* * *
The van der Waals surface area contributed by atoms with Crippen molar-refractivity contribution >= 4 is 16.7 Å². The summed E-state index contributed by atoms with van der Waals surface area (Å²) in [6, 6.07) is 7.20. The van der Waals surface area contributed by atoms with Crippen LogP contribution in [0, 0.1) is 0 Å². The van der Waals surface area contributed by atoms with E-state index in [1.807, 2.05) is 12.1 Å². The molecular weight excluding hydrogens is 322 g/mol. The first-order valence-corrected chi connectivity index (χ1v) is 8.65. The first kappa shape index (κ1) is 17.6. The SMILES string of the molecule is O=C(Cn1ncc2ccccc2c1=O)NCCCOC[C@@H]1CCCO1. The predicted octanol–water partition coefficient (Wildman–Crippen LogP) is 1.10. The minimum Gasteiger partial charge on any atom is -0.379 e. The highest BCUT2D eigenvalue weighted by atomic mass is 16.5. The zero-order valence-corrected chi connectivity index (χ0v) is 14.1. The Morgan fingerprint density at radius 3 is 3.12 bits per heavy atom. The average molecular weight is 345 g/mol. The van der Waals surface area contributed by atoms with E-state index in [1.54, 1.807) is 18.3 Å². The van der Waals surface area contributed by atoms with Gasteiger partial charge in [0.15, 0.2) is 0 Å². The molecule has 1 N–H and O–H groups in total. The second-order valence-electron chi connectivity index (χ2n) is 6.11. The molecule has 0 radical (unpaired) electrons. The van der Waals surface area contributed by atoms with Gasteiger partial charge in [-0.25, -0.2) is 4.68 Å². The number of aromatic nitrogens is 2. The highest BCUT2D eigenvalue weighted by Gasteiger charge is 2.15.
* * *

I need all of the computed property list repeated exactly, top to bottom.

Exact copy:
The van der Waals surface area contributed by atoms with Crippen molar-refractivity contribution >= 4 is 16.7 Å². The summed E-state index contributed by atoms with van der Waals surface area (Å²) in [6, 6.07) is 7.20. The van der Waals surface area contributed by atoms with Crippen LogP contribution in [0, 0.1) is 0 Å². The van der Waals surface area contributed by atoms with E-state index in [1.807, 2.05) is 12.1 Å². The molecular weight excluding hydrogens is 322 g/mol. The first-order valence-corrected chi connectivity index (χ1v) is 8.65. The first kappa shape index (κ1) is 17.6. The SMILES string of the molecule is O=C(Cn1ncc2ccccc2c1=O)NCCCOC[C@@H]1CCCO1. The predicted octanol–water partition coefficient (Wildman–Crippen LogP) is 1.10. The minimum Gasteiger partial charge on any atom is -0.379 e. The highest BCUT2D eigenvalue weighted by atomic mass is 16.5. The zero-order valence-corrected chi connectivity index (χ0v) is 14.1. The Morgan fingerprint density at radius 3 is 3.12 bits per heavy atom. The average molecular weight is 345 g/mol. The van der Waals surface area contributed by atoms with E-state index in [1.54, 1.807) is 18.3 Å². The van der Waals surface area contributed by atoms with Gasteiger partial charge in [0.15, 0.2) is 0 Å². The molecule has 1 N–H and O–H groups in total. The second-order valence-electron chi connectivity index (χ2n) is 6.11. The molecule has 0 radical (unpaired) electrons. The van der Waals surface area contributed by atoms with Gasteiger partial charge in [-0.25, -0.2) is 4.68 Å². The number of aromatic nitrogens is 2. The highest BCUT2D eigenvalue weighted by Gasteiger charge is 2.15.